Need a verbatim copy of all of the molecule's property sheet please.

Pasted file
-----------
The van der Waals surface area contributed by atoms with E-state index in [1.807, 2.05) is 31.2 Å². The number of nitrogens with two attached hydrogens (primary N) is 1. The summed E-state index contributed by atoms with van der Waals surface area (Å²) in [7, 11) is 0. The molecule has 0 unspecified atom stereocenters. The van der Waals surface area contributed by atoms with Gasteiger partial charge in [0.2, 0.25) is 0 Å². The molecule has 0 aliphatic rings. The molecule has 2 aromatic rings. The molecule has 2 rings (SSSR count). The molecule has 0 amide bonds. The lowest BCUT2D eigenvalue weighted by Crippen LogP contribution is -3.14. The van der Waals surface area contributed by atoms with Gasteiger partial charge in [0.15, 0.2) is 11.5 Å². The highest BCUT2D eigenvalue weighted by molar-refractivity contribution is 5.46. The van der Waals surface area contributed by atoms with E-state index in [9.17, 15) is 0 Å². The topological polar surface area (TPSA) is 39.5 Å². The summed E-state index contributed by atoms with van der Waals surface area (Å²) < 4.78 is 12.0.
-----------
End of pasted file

The van der Waals surface area contributed by atoms with E-state index in [1.807, 2.05) is 31.2 Å². The number of nitrogens with two attached hydrogens (primary N) is 1. The summed E-state index contributed by atoms with van der Waals surface area (Å²) in [7, 11) is 0. The molecule has 0 unspecified atom stereocenters. The van der Waals surface area contributed by atoms with Gasteiger partial charge in [0.2, 0.25) is 0 Å². The molecule has 0 aliphatic rings. The molecule has 2 aromatic rings. The molecule has 2 rings (SSSR count). The molecule has 0 amide bonds. The lowest BCUT2D eigenvalue weighted by Crippen LogP contribution is -3.14. The van der Waals surface area contributed by atoms with Gasteiger partial charge in [0.15, 0.2) is 11.5 Å². The highest BCUT2D eigenvalue weighted by molar-refractivity contribution is 5.46. The van der Waals surface area contributed by atoms with E-state index in [9.17, 15) is 0 Å². The topological polar surface area (TPSA) is 39.5 Å². The summed E-state index contributed by atoms with van der Waals surface area (Å²) < 4.78 is 12.0.